Charles 1

England's Political Tranistion

  • Jul 24, 1567

    James I's Succession

    James I's Succession
    James VI succeeded Elizabeth I of England and became James I, King of England on the 24th of July, 1567. He was a fervent believer in the Divine Right of Kings and expected to rule without opposition. However, his levying of taxes without consulting parliament and disliked foreign and religious policies grew dissent amongst parliament and his subjects.
  • Charles I's Succession and Early Distrust

    Charles I's Succession and Early Distrust
    On the 16th of March, 1625, Charles I succeeded his father, James I, as King of England. Due to his father's actions, parliament distrusted the Charles' monarchy and so Charles had to resort to going around parliament to raise funds for war. This only made parliament, and his subjects, dislike the monarchy even more because of his forcibly exectued taxes. His religious policies were also disliked, as he tried to impose unity under one religion in England and Scotland.
  • Another War, Another List of Problems

    Another War, Another List of Problems
    Charles attempted to impose religious conformity within both England and Scotland in 1637. The scots rebelled and Charles was forced to call parliament for funds, due to his lack thereof. Before parliament even agreed to discussing funds, they brought forth a list of grievences, the Grand Remonstrance, which listed many unjust taxes, imprisonments, Charles' failure to follow the Petition of Right, and his greatly disliked policies in multiple areas.
  • Civil War Erupts

    Civil War Erupts
    During the Long Parliament, which Charles had called to discuss funds for the Scottish war but parliament used to address issues with Charles, Charles I invaded parliament, intending to arrest his opponents, who stated that parliament should control the army, not the king. They escaped, and parliament was shocked. Charles grew his own standing army (the Cavaliers), as did parliament (the Roundheads). Civil war between parliament and the monarchy ensued for four years.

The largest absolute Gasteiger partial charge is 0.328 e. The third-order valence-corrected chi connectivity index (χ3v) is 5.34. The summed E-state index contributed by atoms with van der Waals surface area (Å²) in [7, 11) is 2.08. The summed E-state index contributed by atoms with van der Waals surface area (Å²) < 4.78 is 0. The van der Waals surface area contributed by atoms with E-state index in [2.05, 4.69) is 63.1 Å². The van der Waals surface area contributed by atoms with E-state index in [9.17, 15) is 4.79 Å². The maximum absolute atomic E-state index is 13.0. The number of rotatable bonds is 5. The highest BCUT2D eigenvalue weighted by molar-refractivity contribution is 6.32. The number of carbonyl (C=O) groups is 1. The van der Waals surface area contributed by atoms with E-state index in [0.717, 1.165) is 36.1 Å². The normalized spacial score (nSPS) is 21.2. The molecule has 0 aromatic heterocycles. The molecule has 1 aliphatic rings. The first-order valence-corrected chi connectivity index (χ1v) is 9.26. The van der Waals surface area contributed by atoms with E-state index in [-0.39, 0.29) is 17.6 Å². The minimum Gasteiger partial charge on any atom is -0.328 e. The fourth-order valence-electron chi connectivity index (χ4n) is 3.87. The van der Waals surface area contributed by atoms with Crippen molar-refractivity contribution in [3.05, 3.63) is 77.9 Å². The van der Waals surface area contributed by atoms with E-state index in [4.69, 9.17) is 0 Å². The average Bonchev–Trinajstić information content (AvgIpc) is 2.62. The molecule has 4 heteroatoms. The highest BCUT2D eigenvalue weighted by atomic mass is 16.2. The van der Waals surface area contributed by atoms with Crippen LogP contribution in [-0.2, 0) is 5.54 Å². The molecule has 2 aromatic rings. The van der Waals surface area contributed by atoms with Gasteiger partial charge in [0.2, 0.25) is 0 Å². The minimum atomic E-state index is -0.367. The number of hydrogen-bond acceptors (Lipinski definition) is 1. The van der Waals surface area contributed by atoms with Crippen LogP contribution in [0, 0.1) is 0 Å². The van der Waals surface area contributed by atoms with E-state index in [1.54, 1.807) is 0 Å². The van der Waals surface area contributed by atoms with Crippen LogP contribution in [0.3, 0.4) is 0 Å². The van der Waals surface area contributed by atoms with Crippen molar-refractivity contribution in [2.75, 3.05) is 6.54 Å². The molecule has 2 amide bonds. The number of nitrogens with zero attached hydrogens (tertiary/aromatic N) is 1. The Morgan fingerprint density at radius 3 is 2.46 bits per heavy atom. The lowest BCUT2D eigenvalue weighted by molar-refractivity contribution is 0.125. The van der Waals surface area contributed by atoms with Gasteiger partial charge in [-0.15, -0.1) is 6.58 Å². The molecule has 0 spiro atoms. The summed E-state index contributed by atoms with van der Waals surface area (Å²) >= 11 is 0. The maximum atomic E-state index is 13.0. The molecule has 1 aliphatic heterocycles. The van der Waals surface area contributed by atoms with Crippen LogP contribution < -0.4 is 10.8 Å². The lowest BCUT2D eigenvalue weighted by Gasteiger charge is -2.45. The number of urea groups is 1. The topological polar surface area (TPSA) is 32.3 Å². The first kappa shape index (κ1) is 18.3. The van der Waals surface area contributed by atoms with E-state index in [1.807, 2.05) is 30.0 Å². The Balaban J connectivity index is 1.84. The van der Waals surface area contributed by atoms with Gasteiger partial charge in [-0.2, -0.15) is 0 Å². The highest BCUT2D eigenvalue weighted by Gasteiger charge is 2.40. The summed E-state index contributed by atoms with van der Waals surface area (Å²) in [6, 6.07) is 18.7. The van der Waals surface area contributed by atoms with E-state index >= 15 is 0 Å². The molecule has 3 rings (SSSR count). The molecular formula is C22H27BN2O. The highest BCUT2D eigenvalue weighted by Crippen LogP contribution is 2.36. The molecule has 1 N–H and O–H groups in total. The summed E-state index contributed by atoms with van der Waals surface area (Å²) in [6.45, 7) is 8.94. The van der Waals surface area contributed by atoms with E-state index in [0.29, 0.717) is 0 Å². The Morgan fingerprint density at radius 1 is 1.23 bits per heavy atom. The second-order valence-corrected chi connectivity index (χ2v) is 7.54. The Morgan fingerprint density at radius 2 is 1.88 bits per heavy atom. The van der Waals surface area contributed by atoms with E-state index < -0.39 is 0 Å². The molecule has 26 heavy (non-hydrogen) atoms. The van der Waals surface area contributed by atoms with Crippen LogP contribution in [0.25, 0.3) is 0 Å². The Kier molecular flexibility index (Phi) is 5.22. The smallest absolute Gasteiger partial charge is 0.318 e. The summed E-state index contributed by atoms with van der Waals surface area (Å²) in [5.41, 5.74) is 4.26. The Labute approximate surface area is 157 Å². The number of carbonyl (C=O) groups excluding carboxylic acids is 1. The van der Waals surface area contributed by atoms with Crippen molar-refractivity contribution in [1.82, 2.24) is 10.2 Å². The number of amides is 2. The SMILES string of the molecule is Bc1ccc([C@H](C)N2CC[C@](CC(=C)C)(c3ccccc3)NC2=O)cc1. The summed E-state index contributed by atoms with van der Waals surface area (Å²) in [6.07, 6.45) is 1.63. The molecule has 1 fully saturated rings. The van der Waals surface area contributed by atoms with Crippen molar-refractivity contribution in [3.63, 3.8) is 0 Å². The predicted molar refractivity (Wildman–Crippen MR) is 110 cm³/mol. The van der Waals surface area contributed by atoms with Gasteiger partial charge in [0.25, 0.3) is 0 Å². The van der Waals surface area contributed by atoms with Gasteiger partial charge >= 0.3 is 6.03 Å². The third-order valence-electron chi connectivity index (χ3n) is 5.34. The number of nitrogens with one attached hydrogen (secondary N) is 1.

• Parliament's Victory, Puritan Rule

    Parliament's Victory, Puritan Rule
    Parliament allied itslef with Sotland in 1643 and defeated Charles I militarily by 1645. Charles tried to find and take advantage of rifts in parliament but was defeated at every turn. On Janury 30, 1649, he was publicly executed and England became a Puritan Republic under the leadership of Oliver Cromwell, until 1660.
  • A Return to the Monarchy, but...

    A Return to the Monarchy, but...
    Cromwell's rule turned out to be just as hated and disliked as Charles'. In 1660, England welcomed Charles II back to the throne. While Charles II favored religious toleration, however, officials in parliament wanted to preserve the Anglican Church. They passed the test act, preventing catholics from coming to power. When James II succeeded Charles II and attempted to repeal it, parliament didn't like it. James II eventually had a catholic son born, who would take the throne.
  • Please, Invade Us.

    Please, Invade Us.
    James II's catholic son threatened the preservation of the Anglican Church and so parliament decided to take action. James II also begain to pursue absolutist policies similar to Louis XIV of France. Parliament invited William III of Orange, a leader of an opposition towards Louis XIV. James II fled and William and his wife were crowned king and queen. They recognized a Bill of Rights, which greatly limited the monarchy.